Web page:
Thinking of Creating a Startup Accelerator? A Comprehensive List of Resources to Learn From

Written by Natasha Goncharova on . Posted in Blog, Startup Accelerators, Startups

Recently I’ve been involved in a discussion about creating a startup accelerator and while I can’t share the details of the discussion I’m involved in, these are some of the resources that you might be interested in if you are thinking about creating an accelerator in your area or at your educational institution.

The current wave of startup accelerators or ‘startup factories’ as they’ve been referred to is not a new concept. Prior to the startup bubble in 2000 there was a wave of startup accelerators, most of which ceased to exist due to unsustainable economics. You can read more about the first wave of incubators in the report by Morton T. Hansen, Henry W. Chesbrough, Nitin Nohria, and Donald N. Sull of the Harvard Business School.

The second wave of startup accelerators, arguably originated by Y-Combinator in 2005, have more sustainable business plans and a better chance of remaining in the industry unless a Euro or Dollar crisis happens or unless some other “Black Swan” flies in.


As you conceptualize the idea of your startup, these are some great resources to learn from:

A comprehensive post by Ben Yoskovitz of Year One Labs, a Lean Startup accelerator: So You Want to Run a Startup Accelerator…10 Things to Think About When Starting a Startup Accelerator.

A comprehensive overview of existing startup factories: who, where, how much

A list of 102 startup accelerators: 

Lessons learned:

Are you thinking about a startup accelerator? Some Accelerator Resources:

“How to Build a Venture-Finance Ecosystem”, practical principles that the Babson Entrepreneurship Ecosystem Project have been identifying and developing for public leaders:

The Facts About Startup Accelerators

Written by Natasha Goncharova on . Posted in Blog, Startup Accelerators, Startups

In the last 5+ years, startup accelerators (also dubbed ‘startup hubs’ and ‘startup factories’) have proven themselves to be effective in bringing startups from ideas to viable businesses. With the number of accelerators now rapidly increasing in North America and Europe, comparing and contrasting the methods and numbers of the most prominent firms is valuable in providing a picture of what the model for a successful accelerator might look like.

In his recent post entitled ‘Why Startup Hubs Work’, Paul Graham of Y-Combinator gave a list of the qualitative reasons why startup hubs are useful, “I think there are two components to the antidote: being in a place where startups are the cool thing to do, and chance meetings with people who can help you. And what drives them both is the number of startup people around you.”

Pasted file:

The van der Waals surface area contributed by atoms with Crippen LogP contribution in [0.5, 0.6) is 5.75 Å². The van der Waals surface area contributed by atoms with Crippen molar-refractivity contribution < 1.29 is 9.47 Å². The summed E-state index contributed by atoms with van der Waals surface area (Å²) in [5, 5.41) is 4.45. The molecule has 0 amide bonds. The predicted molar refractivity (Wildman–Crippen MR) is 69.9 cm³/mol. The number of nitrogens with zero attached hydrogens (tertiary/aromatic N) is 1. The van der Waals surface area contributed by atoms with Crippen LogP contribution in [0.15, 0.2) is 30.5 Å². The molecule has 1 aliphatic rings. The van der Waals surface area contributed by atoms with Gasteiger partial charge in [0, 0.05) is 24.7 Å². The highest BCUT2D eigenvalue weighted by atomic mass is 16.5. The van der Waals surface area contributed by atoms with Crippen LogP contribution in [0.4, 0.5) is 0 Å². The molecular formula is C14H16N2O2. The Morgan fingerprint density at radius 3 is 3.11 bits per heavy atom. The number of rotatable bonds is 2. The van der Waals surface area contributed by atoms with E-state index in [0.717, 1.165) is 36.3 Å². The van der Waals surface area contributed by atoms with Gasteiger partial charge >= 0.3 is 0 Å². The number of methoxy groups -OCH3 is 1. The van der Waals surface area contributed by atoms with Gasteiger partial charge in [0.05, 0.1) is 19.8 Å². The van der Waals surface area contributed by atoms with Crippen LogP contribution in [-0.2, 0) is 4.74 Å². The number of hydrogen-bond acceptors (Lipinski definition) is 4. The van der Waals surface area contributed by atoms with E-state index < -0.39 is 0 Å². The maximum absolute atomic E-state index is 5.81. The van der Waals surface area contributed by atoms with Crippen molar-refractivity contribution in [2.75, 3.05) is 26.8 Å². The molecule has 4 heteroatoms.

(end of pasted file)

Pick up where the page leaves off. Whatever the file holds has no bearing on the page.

Notable US seed accelerator programmes by location showing total number of startups funded to 2010
  p.8, The Startup Factories The rise of accelerator programmes to support new technology ventures


In May, Tech Cocktail released their ranking of the top 15 startup accelerators and incubators based on their participant companies’ rate of investment post-program, the overall success of the companies, and on the program characteristics of the accelerators themselves. The #1 spot was a close finish between Boulder, CO’s TechStars and San Francisco’s Y Combinator.

To provide a clear side-by-side comparison, we will take a look at both TechStars and Y Combinator as well as Massachusetts’ own MassChallenge in the categories of up-front investment, location, duration, equity, and application/acceptance rate.

For profit
Investment: Up to $18,000
Optional Convertible Debt: $100,000
Location: Boston (MA), Boulder (CO), New York City (NY), and Seattle (WA)
Duration: 3 months
Equity: 6%
Acceptance: 10 companies at each location (total of 50)

Y Combinator
For profit
Investment: $11,000 + $3,000 per founder (e.g. $17,000 for two founders)
Optional Convertible Debt: $150,000
Location: San Francisco (CA)
Duration: 3 months
Equity: 2-10%, usually 6 or 7%
Acceptance:  60 companies in two sessions

Investment: Given in the form of prizes which fluctuate depending on the judges (~15-20 prizes of $50-100k)
Location: Boston, MA
Duration: 4 months
Equity: None
Acceptance: 125 companies accepted resulting in 26 finalists (in 2011)

500 Startups
For profit
Investment: $25,000-$100,000
Location: Mountain View, CA
Duration: 3-6 months
Equity: ~5%
Acceptance: 12 in February, 2011; 21 in June, 2011; 140 total investments

A comprehensive overview of existing startup factories: who, where, how much


Get every new post on this blog delivered to your Inbox.

Or subscribe to the RSS feed by clicking here:RSS